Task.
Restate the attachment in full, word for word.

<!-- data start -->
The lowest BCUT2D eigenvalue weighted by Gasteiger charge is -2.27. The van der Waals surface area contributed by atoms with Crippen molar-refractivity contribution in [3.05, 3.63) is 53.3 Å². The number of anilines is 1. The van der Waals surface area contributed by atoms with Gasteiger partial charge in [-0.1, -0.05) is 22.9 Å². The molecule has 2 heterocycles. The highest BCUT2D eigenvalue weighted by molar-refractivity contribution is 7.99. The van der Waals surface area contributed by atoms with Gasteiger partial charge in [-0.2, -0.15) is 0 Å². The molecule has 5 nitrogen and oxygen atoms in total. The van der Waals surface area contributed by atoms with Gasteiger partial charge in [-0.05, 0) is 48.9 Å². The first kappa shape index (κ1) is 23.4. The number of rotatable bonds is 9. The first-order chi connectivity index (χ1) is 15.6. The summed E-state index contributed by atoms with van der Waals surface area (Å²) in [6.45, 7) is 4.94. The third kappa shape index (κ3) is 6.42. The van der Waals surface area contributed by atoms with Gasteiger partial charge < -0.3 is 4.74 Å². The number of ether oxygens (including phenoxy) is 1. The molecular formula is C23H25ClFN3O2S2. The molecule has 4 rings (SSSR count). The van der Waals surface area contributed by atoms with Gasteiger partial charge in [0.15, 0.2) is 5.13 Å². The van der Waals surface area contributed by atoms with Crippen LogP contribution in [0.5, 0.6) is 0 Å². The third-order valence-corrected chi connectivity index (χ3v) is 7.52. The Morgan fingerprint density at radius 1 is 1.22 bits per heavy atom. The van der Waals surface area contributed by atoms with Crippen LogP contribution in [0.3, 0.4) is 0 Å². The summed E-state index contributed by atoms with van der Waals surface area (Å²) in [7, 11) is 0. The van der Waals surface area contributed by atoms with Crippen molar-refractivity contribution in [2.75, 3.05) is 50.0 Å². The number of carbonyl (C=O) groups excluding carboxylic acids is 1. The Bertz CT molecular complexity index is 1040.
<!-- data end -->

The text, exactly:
The lowest BCUT2D eigenvalue weighted by Gasteiger charge is -2.27. The van der Waals surface area contributed by atoms with Crippen molar-refractivity contribution in [3.05, 3.63) is 53.3 Å². The number of anilines is 1. The van der Waals surface area contributed by atoms with Gasteiger partial charge in [-0.1, -0.05) is 22.9 Å². The molecule has 2 heterocycles. The highest BCUT2D eigenvalue weighted by molar-refractivity contribution is 7.99. The van der Waals surface area contributed by atoms with Gasteiger partial charge in [-0.2, -0.15) is 0 Å². The molecule has 5 nitrogen and oxygen atoms in total. The van der Waals surface area contributed by atoms with Gasteiger partial charge in [-0.05, 0) is 48.9 Å². The first kappa shape index (κ1) is 23.4. The number of rotatable bonds is 9. The first-order chi connectivity index (χ1) is 15.6. The summed E-state index contributed by atoms with van der Waals surface area (Å²) in [6.45, 7) is 4.94. The third kappa shape index (κ3) is 6.42. The van der Waals surface area contributed by atoms with Gasteiger partial charge < -0.3 is 4.74 Å². The number of ether oxygens (including phenoxy) is 1. The molecular formula is C23H25ClFN3O2S2. The molecule has 4 rings (SSSR count). The van der Waals surface area contributed by atoms with Gasteiger partial charge in [0.15, 0.2) is 5.13 Å². The van der Waals surface area contributed by atoms with Crippen LogP contribution in [0.5, 0.6) is 0 Å². The third-order valence-corrected chi connectivity index (χ3v) is 7.52. The Morgan fingerprint density at radius 1 is 1.22 bits per heavy atom. The van der Waals surface area contributed by atoms with Crippen LogP contribution in [0.3, 0.4) is 0 Å². The summed E-state index contributed by atoms with van der Waals surface area (Å²) in [7, 11) is 0. The van der Waals surface area contributed by atoms with Crippen molar-refractivity contribution in [2.75, 3.05) is 50.0 Å². The number of carbonyl (C=O) groups excluding carboxylic acids is 1. The Bertz CT molecular complexity index is 1040.